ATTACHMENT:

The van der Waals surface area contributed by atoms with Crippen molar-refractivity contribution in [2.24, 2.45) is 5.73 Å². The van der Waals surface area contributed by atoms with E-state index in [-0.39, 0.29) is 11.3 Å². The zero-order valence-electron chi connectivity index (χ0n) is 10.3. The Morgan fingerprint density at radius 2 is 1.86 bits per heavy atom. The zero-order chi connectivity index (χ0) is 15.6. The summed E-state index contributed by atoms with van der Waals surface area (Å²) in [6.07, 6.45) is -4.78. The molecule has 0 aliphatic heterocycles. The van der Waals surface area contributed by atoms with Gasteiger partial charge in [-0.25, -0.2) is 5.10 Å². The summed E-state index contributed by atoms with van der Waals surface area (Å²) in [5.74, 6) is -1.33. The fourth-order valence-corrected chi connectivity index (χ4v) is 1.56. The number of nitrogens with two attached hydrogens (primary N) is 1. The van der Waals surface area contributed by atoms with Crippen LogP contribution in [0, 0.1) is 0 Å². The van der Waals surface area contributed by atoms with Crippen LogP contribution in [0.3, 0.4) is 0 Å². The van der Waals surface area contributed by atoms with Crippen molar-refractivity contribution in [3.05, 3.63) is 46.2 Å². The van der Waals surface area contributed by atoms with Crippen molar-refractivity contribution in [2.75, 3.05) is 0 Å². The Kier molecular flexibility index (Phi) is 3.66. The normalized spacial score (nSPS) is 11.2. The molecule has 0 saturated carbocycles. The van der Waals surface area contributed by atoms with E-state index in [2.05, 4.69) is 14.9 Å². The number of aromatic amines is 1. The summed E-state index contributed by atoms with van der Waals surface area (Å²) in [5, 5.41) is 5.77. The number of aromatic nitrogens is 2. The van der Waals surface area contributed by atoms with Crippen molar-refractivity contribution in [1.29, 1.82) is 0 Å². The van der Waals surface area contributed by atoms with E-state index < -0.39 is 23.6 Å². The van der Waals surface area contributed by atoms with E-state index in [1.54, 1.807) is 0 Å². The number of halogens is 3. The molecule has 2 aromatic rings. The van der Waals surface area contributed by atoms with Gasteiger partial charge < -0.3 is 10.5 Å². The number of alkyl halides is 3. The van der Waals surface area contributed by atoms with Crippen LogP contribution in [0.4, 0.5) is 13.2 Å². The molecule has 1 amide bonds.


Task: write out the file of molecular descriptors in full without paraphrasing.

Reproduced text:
The van der Waals surface area contributed by atoms with Crippen molar-refractivity contribution in [2.24, 2.45) is 5.73 Å². The van der Waals surface area contributed by atoms with E-state index in [-0.39, 0.29) is 11.3 Å². The zero-order valence-electron chi connectivity index (χ0n) is 10.3. The Morgan fingerprint density at radius 2 is 1.86 bits per heavy atom. The zero-order chi connectivity index (χ0) is 15.6. The summed E-state index contributed by atoms with van der Waals surface area (Å²) in [6.07, 6.45) is -4.78. The molecule has 0 aliphatic heterocycles. The van der Waals surface area contributed by atoms with Gasteiger partial charge in [-0.25, -0.2) is 5.10 Å². The summed E-state index contributed by atoms with van der Waals surface area (Å²) in [5.74, 6) is -1.33. The fourth-order valence-corrected chi connectivity index (χ4v) is 1.56. The number of nitrogens with two attached hydrogens (primary N) is 1. The van der Waals surface area contributed by atoms with Crippen LogP contribution in [0, 0.1) is 0 Å². The van der Waals surface area contributed by atoms with Crippen LogP contribution in [0.3, 0.4) is 0 Å². The van der Waals surface area contributed by atoms with Crippen molar-refractivity contribution in [3.05, 3.63) is 46.2 Å². The van der Waals surface area contributed by atoms with Crippen molar-refractivity contribution in [2.75, 3.05) is 0 Å². The Kier molecular flexibility index (Phi) is 3.66. The normalized spacial score (nSPS) is 11.2. The molecule has 0 saturated carbocycles. The van der Waals surface area contributed by atoms with E-state index in [2.05, 4.69) is 14.9 Å². The number of aromatic amines is 1. The summed E-state index contributed by atoms with van der Waals surface area (Å²) in [5, 5.41) is 5.77. The number of aromatic nitrogens is 2. The van der Waals surface area contributed by atoms with Crippen molar-refractivity contribution in [1.29, 1.82) is 0 Å². The van der Waals surface area contributed by atoms with E-state index < -0.39 is 23.6 Å². The van der Waals surface area contributed by atoms with E-state index in [1.54, 1.807) is 0 Å². The number of halogens is 3. The molecule has 2 aromatic rings. The van der Waals surface area contributed by atoms with Gasteiger partial charge < -0.3 is 10.5 Å². The number of alkyl halides is 3. The van der Waals surface area contributed by atoms with Crippen LogP contribution in [0.4, 0.5) is 13.2 Å². The molecule has 1 amide bonds.